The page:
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dc.contributor.authorMo, Jeffen_NZ
dc.contributor.authorFrank, Eibeen_NZ
dc.contributor.authorVetrova, Varvaraen_NZ
dc.contributor.editorPeng, Weien_NZ
dc.contributor.editorAlahakoon, Dammindaen_NZ
dc.contributor.editorLi, Xiaodongen_NZ
dc.coverage.spatialMelbourne, Australiaen_NZ
dc.date.accessioned2017-08-09T21:15:29Z
dc.date.available2017en_NZ
dc.date.available2017-08-09T21:15:29Z
dc.date.issued2017en_NZ
dc.identifier.citationMo, J., Frank, E., & Vetrova, V. (2017). Large-scale automatic species identification. In W. Peng, D. Alahakoon, & X. Li (Eds.), Proceedings of 30th Australasian Joint Conference on Advances in Artificial Intelligence (Vol. LNCS 10400, pp. 301–312). Springer, Cham: Springer. https://doi.org/10.1007/978-3-319-63004-5_24en
dc.identifier.isbn978-3-319-63004-5en_NZ
dc.identifier.isbn978-3-319-63003-8
dc.identifier.urihttp://hdl.handle.net/10289/11266
dc.description.abstractThe crowd-sourced Naturewatch GBIF dataset is used to obtain a species classification dataset containing approximately 1.2 million photos of nearly 20 thousand different species of biological organisms observed in their natural habitat. We present a general hierarchical species identification system based on deep convolutional neural networks trained on the NatureWatch dataset. The dataset contains images taken under a wide variety of conditions and is heavily imbalanced, with most species associated with only few images. We apply multi-view classification as a way to lend more influence to high frequency details, hierarchical fine-tuning to help with class imbalance and provide regularisation, and automatic specificity control for optimising classification depth. Our system achieves 55.8% accuracy when identifying individual species and around 90% accuracy at an average taxonomy depth of 5.1—equivalent to the taxonomic rank of “family”—when applying automatic specificity control.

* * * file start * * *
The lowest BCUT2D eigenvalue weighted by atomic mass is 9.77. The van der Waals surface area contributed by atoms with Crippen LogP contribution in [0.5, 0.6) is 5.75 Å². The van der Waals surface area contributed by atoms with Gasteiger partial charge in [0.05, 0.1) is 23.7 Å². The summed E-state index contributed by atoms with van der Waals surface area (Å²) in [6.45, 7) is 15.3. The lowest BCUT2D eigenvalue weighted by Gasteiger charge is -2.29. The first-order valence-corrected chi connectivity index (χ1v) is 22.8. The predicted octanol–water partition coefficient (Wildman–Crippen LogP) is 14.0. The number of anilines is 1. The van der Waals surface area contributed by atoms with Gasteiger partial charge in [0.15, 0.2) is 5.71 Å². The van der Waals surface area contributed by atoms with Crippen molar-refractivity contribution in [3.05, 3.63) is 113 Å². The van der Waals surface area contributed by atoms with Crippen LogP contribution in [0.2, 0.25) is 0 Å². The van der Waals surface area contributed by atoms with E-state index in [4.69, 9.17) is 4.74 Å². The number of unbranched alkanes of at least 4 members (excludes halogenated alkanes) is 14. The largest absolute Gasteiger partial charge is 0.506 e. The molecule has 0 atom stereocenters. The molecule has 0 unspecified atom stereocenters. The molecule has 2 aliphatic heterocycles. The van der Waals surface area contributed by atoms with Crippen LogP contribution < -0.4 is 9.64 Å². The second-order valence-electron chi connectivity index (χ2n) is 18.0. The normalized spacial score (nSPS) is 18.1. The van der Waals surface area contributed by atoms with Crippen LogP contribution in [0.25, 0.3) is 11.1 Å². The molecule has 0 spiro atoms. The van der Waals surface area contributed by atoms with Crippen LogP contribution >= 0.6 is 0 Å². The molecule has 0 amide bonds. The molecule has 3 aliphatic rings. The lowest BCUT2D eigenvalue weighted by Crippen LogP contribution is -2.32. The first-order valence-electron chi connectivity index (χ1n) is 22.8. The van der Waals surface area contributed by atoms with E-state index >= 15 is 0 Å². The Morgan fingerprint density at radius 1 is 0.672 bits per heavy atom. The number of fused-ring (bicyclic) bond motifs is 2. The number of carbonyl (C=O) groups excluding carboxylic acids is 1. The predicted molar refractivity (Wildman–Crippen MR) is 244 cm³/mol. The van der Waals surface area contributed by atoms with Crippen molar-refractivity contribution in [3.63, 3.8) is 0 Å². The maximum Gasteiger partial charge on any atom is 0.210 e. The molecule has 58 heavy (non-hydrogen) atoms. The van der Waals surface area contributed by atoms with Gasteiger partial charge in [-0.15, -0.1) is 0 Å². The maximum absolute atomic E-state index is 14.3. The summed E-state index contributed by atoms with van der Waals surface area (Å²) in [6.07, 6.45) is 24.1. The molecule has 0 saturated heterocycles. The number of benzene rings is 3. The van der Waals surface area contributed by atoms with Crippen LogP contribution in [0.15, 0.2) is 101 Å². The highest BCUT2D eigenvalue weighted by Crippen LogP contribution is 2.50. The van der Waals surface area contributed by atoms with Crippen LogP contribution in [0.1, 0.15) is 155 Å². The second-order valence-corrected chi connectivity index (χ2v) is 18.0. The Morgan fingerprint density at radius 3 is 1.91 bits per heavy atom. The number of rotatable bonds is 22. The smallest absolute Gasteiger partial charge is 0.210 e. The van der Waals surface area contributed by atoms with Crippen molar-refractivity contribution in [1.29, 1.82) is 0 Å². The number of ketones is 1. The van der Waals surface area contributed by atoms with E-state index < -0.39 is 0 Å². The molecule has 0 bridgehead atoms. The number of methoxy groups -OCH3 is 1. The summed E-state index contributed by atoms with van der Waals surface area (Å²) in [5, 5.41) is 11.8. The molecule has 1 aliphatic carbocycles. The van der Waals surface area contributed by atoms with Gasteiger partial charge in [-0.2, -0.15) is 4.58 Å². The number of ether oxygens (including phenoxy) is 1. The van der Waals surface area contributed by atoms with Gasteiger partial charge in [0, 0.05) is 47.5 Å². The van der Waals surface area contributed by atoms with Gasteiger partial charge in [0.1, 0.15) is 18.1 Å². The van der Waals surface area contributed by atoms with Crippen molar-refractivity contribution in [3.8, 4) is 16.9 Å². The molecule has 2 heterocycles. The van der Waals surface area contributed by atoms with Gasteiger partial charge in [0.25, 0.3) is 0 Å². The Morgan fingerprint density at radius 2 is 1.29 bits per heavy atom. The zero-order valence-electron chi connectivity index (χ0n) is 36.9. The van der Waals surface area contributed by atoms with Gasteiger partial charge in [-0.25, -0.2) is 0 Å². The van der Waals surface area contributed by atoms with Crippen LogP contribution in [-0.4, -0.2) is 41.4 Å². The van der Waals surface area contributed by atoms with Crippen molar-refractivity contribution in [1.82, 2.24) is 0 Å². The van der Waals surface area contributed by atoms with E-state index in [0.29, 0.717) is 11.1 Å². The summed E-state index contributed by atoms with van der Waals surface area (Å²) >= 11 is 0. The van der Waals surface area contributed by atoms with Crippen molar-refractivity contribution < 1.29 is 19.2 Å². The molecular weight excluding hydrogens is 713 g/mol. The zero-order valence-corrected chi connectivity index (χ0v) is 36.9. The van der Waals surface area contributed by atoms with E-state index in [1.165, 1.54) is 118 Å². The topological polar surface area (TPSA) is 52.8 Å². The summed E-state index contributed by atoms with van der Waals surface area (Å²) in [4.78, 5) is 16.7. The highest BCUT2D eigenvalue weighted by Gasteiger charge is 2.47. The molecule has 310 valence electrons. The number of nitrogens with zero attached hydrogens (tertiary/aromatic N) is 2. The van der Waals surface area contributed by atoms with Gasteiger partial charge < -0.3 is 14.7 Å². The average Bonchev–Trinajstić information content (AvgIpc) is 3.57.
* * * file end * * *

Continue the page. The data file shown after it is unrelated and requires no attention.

dc.format.mimetypeapplication/pdf
dc.language.isoen
dc.publisherSpringeren_NZ
dc.rights© Springer International Publishing AG 2017.This is the author's accepted version. The final publication is available at Springer via https://doi.org/10.1007/978-3-319-63004-5_24
dc.sourceAI 2017: Advances in Artificial Intelligenceen_NZ
dc.subjectcomputer scienceen_NZ
dc.subjectspecies identificationen_NZ
dc.subjectconvolutional neural networksen_NZ
dc.titleLarge-scale automatic species identificationen_NZ
dc.typeConference Contribution
dc.identifier.doi10.1007/978-3-319-63004-5_24en_NZ
dc.relation.isPartOfProceedings of 30th Australasian Joint Conference on Advances in Artificial Intelligenceen_NZ
pubs.begin-page301
pubs.declined2017-06-13T15:06:47.926+1200
pubs.elements-id194358
pubs.end-page312
pubs.finish-date2017-08-20en_NZ
pubs.organisational-group/Waikato
pubs.organisational-group/Waikato/2018 PBRF
pubs.organisational-group/Waikato/FCMS
pubs.organisational-group/Waikato/FCMS/2018 PBRF - FCMS
pubs.organisational-group/Waikato/FCMS/Computer Science
pubs.place-of-publicationSpringer, Cham
pubs.publication-statusPublisheden_NZ
pubs.start-date2017-08-19en_NZ
pubs.volumeLNCS 10400en_NZ


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